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Judy Kucharuk: Pandemic habits not so easy to break

It feels weird to flip a switch and assume we are all mentally prepared and capable of returning to a sense of normalcy
Mask-GettyImages-1320902579
Judy Kucharuk: "It feels weird to flip a switch and assume that we are all mentally prepared and capable of returning to a sense of normalcy. We cannot turn back time. We cannot forget the loved ones we lost."

judyMy grocery basket full, I proceeded to walk down to the frozen food section, turn, and walk toward the grocery checkout. 

I then waited for someone to motion me forward toward their checkout. It was at this point that I noticed that there were no stanchions, no arrows, and no one behind or ahead of me in the ‘line’. 

A smiling cashier motioned me forward: “Don’t worry – lots of folks have done the same as you. Habits are hard to break.”

Isn’t it the darndest thing? We used to think, “I will never get used to this,” and then we did, and now it is difficult to press delete on all the rules. 

I look down at the floor to see if there is an arrow or a circle indicating the direction of my waiting area. I stand well back from other shoppers and, if I must skirt around them in an aisle, I am apologizing and hugging the display as I move past as swiftly as I can.

Does anyone else feel a bit naughty when they walk into a store without their mask? I am still wearing a mask in the store (when I remember). I am fully vaccinated, but my grandchildren are too little for the vaccine and my children have not received a second dose yet. I also find it a bit comforting – it is like a face cozy, reminiscent of those crocheted things we used to cover the toilet paper roll – disguising the roll as a Barbie Doll with a large skirt.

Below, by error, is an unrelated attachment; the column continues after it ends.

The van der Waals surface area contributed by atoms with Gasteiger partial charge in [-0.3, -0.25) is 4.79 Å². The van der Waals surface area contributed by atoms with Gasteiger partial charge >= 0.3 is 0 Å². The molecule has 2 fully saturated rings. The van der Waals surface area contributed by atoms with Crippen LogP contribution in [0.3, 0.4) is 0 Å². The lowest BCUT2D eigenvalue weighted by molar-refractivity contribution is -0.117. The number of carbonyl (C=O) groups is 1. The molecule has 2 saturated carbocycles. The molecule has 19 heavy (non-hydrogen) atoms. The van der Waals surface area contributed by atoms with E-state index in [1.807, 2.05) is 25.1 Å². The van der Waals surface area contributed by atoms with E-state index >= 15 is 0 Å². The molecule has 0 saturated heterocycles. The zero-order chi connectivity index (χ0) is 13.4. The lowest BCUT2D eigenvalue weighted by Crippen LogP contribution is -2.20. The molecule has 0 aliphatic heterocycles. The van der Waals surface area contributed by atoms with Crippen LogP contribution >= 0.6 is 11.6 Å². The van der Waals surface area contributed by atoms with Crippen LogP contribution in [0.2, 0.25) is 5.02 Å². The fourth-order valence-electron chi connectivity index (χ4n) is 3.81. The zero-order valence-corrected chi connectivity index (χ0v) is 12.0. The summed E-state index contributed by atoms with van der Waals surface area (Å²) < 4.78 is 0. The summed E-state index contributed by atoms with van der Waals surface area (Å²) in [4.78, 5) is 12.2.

Side note: Why did we feel the need to disguise the toilet paper roll? Everyone knows why you need to use the bathroom so playing “find the toilet paper” does not make much sense.

I wonder how many friendships did not survive the pandemic. Did you lose friends either because you could no longer interact because they were not in your bubble or maybe because they did not share your beliefs regarding the pandemic?

It feels weird to flip a switch and assume that we are all mentally prepared and capable of returning to a sense of normalcy. We cannot turn back time. We cannot forget the loved ones we lost.

How are our children and grandchildren going to remember the past 18 months? I think about their brains like the rings of growth on a tree – what does that look like?

I don’t know. I am deep in thought these last few days. Personally, I need to ease into the changes – baby-step my way forward.


Judy Kucharuk lives and writes in Dawson Creek.